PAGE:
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ANA’s 50th 787. All photos by Tim Stake.

ANA took delivery of its 50th 787 today, and relayed this message to media in attendance. Compared to 767, the Dreamliner saves the airline $98 million a year in fuel. That’s an endorsement that speaks directly to any airline’s bottom line.

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ANA also says its passenger surveys show travelers most often mention the calmness of the 787 and its quiet takeoff—as well as the larger windows.

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As the launch customer of the 787, ANA has been with us all the way on what has sometimes been a very long road. We couldn’t be happier to see them take their 50th Dreamliner. Congratulations!

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New livery

We had a lot of reasons to celebrate a recent delivery to Belavia. The airline took its first 737-800 purchased directly from Boeing, which came with a new fresh, modern livery.

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Airline employees, media and citizens of Belarus greeted the airplane when it landed today at Minsk National Airport.

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The new livery is the result of a collaborative effort between Belavia, Boeing and the design firm Teague. Before creative concepts were drawn, Boeing’s Airline Partnership Marketing team and Teague provided guidance and training through a series of brand workshops.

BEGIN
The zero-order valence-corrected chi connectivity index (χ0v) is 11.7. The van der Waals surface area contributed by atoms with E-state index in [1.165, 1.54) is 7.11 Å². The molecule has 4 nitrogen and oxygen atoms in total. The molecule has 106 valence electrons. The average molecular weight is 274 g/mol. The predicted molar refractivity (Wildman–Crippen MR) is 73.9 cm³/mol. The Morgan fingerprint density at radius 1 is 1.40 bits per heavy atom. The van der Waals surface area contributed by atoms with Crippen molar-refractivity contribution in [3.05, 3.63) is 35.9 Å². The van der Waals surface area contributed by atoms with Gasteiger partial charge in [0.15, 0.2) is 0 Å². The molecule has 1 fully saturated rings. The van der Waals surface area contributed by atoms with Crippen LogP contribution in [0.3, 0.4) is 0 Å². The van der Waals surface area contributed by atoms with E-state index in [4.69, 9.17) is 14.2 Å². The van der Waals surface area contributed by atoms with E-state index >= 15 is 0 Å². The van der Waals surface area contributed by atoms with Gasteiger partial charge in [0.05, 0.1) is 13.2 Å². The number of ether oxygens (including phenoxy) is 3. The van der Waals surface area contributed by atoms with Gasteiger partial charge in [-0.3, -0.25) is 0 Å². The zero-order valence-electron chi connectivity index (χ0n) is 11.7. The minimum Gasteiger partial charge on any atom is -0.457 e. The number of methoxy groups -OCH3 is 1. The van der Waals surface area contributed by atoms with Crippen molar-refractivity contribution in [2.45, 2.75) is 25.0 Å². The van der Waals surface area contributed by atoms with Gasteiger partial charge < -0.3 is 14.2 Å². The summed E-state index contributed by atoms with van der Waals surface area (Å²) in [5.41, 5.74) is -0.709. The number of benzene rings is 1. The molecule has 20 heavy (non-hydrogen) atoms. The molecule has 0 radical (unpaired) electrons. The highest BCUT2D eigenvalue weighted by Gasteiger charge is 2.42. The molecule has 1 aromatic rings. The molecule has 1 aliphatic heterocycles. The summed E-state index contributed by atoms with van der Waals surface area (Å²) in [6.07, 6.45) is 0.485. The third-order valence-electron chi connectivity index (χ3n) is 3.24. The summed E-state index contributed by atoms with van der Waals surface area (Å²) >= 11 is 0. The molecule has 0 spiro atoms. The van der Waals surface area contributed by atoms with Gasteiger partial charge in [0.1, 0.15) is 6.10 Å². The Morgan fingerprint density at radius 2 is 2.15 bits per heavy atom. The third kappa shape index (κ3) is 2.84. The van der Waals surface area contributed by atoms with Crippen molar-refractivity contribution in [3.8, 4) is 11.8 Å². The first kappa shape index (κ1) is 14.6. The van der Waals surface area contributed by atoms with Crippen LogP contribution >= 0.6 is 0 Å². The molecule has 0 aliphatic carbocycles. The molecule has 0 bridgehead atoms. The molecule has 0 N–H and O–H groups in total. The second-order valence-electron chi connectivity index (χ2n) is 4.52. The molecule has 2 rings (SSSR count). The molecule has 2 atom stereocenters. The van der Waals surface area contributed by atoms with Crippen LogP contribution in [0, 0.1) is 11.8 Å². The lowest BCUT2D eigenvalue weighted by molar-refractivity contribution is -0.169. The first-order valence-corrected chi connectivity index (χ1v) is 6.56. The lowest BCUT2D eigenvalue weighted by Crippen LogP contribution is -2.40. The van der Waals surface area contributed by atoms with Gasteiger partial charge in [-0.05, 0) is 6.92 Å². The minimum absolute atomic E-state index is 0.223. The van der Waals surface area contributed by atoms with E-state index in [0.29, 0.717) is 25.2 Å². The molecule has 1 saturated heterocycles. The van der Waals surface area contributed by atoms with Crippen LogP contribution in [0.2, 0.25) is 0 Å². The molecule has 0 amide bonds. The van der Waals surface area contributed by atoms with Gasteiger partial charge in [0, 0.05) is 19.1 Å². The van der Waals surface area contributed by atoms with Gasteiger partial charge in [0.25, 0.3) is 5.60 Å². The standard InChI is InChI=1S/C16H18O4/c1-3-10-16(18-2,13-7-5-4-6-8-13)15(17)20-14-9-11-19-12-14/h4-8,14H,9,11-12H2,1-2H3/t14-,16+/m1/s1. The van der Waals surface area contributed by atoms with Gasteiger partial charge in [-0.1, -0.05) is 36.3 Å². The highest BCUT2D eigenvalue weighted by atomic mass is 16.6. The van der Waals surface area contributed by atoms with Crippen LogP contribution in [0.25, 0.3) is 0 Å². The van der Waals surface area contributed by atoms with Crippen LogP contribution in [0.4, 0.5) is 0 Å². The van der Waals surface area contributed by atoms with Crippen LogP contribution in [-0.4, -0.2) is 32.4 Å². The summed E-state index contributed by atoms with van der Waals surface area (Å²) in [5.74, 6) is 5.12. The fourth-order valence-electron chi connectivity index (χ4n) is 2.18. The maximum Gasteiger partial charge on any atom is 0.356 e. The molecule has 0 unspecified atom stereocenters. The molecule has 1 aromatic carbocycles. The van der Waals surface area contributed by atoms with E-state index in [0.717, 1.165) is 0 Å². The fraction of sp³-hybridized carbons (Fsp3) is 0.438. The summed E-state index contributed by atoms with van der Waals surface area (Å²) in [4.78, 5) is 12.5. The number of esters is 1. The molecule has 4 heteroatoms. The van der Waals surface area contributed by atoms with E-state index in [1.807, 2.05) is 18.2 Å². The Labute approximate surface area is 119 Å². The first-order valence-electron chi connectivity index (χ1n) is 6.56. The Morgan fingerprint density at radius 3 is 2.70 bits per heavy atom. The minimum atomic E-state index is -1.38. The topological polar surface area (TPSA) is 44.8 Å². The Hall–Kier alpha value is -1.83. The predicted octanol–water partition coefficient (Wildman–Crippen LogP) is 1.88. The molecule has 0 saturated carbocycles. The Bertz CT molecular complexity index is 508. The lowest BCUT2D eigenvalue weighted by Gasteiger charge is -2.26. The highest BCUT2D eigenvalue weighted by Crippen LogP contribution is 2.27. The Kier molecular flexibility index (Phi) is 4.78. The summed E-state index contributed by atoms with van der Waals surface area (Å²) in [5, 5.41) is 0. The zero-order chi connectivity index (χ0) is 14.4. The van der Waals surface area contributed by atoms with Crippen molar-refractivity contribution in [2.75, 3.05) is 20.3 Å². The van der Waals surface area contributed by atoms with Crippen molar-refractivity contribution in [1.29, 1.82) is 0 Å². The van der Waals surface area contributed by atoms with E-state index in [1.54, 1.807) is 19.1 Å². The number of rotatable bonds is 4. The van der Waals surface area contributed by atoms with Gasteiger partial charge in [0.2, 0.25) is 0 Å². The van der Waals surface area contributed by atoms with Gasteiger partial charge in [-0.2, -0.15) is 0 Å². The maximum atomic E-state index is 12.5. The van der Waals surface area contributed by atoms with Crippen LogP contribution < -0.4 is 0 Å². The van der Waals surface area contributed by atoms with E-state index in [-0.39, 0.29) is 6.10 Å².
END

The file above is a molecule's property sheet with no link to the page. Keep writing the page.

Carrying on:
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The logo was inspired by the cornflower (“Valoshka” in Belarussian), which is a national symbol of Belarus— representing beauty, friendship and prosperity. The airplane’s interior combines a blend of cornflower blue, light grey and white with the Boeing Sky Interior lighting.

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The airline’s rebranding is closely timed with an expansion of its fleet and route network. Belavia is one of the fastest growing regional airlines in Central Asia and Eastern Europe.

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Congratulations to Belavia on this special airplane. You can see more in the video below.

100 million served

Now that almost 450 of our 787s have been delivered, we’ve passed an impressive milestone. More than 100 million passengers have now flown on a Dreamliner (approximately 109 million to be a little more precise).

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The fleet has now accumulated 1.3 billion revenue miles, saving over 9 billion pounds of fuel in the process.

And just as impressive, the 787 has now opened 120 new nonstop markets that didn’t exist before this airplane went into service. We’re excited that our customers are flying routes we never expected.

You can always follow the fleet on our 787 Flight Tracker.

Seafair Sunday

It wasn’t the best weather we’ve ever had for Seafair weekend in Seattle. But the 737 MAX still made its debut at the summer festival on Sunday above the crowds on Lake Washington— along with Amazon’s 767 Freighter. All photos by Paul Gordon.

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Numbers game

The numbers are out for the month of July. Boeing delivered 57 airplanes and booked 73 orders (minus 12 changes/cancellations). Airbus also reported its July numbers, and I find them to be very interesting.

You may remember that on the last day of the Farnborough Airshow, Airbus claimed victory with 380 net orders for the year. But now, they’re only showing 323 net orders through the end of July. And the much hyped “firm order” from AirAsia for 100 A321neos is nowhere to be found on their books.

Will that AirAsia order eventually go firm? My guess is yes. Was it a PR stunt at Farnborough? Some think so. We’ll just have to wait and see how things work out.

Here’s where things currently stand through the end of July.

Deliveries

Boeing: 432

Airbus: 339

Net Orders

Boeing: 334

Airbus: 323